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How are boolean variables in C# stored in memory? That is, are they stored as a byte and the other 7 bits are wasted, or, in the case of arrays, are they grouped into 1-byte blocks of booleans?

This answers the same question regarding Java (http://stackoverflow.com/questions/1907318/java-boolean-primitive-type-size). Are Java and C# the same in this regard?

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2 Answers 2

In C#, certainly the bits aren't packed by default, so multiple bool fields will each take 1 byte. You can use BitVector32, BitArray, or simply bitwise arithmetic to reduce this overhead. As variables I seem to recall they take 4 bytes (essentially handled as int = Int32).

For example, the following sets i to 4:

struct Foo
{
    public bool A, B, C, D;
}
static unsafe void Main()
{
    int i = sizeof(Foo);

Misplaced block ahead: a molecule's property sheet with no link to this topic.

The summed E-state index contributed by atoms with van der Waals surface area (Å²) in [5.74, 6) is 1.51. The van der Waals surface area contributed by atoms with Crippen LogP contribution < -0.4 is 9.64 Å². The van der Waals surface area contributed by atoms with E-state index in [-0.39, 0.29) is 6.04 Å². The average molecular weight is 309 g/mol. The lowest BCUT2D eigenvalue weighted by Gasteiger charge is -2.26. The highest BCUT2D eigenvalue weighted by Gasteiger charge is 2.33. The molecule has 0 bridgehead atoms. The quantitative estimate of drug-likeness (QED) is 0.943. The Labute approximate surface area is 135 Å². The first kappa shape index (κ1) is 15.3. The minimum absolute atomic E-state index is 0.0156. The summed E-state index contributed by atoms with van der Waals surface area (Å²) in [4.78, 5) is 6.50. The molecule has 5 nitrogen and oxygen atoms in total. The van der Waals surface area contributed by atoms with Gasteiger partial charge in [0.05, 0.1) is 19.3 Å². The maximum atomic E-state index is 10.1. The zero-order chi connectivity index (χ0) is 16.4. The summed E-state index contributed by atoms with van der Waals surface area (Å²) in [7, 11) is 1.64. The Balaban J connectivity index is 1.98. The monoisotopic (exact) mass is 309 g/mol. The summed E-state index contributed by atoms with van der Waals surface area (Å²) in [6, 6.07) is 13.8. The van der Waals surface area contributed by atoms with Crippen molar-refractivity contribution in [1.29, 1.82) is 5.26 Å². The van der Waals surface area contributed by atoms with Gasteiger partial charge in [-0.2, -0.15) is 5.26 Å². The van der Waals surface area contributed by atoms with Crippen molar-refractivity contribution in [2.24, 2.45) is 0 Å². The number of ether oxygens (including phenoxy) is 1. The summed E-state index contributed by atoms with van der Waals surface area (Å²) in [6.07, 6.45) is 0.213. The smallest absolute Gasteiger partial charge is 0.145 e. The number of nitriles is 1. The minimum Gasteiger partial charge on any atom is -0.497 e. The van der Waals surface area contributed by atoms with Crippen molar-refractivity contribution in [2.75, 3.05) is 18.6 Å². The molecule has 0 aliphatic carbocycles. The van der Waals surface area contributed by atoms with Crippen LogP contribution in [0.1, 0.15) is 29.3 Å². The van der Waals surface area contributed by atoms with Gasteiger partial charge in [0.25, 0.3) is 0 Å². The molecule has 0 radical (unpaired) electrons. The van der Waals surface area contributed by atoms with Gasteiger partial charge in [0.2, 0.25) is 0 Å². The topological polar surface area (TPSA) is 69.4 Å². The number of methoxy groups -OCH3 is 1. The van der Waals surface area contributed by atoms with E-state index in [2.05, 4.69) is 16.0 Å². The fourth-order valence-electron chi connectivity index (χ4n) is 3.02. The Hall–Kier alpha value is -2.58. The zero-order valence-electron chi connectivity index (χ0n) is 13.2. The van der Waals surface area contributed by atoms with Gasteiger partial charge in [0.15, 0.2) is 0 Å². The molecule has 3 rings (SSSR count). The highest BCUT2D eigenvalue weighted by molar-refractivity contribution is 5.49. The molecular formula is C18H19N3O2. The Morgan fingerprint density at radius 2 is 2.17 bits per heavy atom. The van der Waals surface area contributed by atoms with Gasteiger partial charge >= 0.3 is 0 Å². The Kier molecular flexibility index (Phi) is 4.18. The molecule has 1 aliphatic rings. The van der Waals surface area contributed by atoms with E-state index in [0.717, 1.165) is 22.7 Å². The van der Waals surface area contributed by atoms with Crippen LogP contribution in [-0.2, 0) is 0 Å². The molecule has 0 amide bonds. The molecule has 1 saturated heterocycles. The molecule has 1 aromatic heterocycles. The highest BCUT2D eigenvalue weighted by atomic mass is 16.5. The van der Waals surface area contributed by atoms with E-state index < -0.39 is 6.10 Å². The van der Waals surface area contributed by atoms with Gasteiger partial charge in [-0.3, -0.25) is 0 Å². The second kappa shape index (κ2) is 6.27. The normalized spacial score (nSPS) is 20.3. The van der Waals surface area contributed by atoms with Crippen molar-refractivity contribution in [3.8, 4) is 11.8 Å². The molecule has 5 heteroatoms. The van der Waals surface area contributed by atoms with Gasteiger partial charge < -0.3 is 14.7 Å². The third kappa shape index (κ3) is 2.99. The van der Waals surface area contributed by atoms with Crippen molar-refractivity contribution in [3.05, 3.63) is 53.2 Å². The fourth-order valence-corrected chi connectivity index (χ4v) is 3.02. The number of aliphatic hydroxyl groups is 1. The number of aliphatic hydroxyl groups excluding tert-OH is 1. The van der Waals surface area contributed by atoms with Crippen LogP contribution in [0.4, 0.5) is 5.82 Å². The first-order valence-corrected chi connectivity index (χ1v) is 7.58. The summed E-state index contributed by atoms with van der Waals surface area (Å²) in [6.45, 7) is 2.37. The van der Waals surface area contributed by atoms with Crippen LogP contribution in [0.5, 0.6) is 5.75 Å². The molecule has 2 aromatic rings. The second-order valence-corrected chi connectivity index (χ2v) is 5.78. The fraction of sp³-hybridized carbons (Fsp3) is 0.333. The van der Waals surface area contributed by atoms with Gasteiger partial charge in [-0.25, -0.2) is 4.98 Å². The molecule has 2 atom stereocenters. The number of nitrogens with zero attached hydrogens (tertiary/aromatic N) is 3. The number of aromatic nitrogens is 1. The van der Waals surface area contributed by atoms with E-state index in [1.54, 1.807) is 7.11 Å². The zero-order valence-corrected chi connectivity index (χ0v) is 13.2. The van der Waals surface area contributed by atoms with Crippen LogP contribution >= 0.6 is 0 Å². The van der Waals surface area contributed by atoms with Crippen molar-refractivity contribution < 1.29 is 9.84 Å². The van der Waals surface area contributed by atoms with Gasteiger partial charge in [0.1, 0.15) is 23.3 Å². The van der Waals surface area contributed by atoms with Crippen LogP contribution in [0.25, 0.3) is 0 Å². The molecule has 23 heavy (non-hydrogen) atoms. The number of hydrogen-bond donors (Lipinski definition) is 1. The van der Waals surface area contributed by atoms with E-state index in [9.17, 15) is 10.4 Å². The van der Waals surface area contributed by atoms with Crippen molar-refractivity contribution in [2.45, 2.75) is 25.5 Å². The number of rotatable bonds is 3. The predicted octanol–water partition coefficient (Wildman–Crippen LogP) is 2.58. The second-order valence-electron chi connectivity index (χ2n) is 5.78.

}
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4  
Note that trying to optimize this stuff is most likely premature. Unless you primarily operate on huge amounts of boolean data, they won't be the cause of any memory problems. –  Anon. Feb 22 '10 at 0:17

In C# they are stored as 1 byte in an array or a field but interestingly they are 4 bytes when they are local variables. I believe the 1-byteness of bool is defines somewhere in the .NET docs unlike Java. I suppose the reason for the 4 bytes for local variables are to avoid masking the bits when readng 32bits in a register. Still the sizeof operator shows 1 byte because this is the only relevant size and everything else is implementation detail.

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A float? gets stored as a float and a bool, and the bool's end up 4 bytes in this case as well (float? takes 8 bytes vs. 4 for a float). Maybe it aligns the bools to 4 bytes in this case since it is paired with a float in the array. –  John Feb 14 at 17:13

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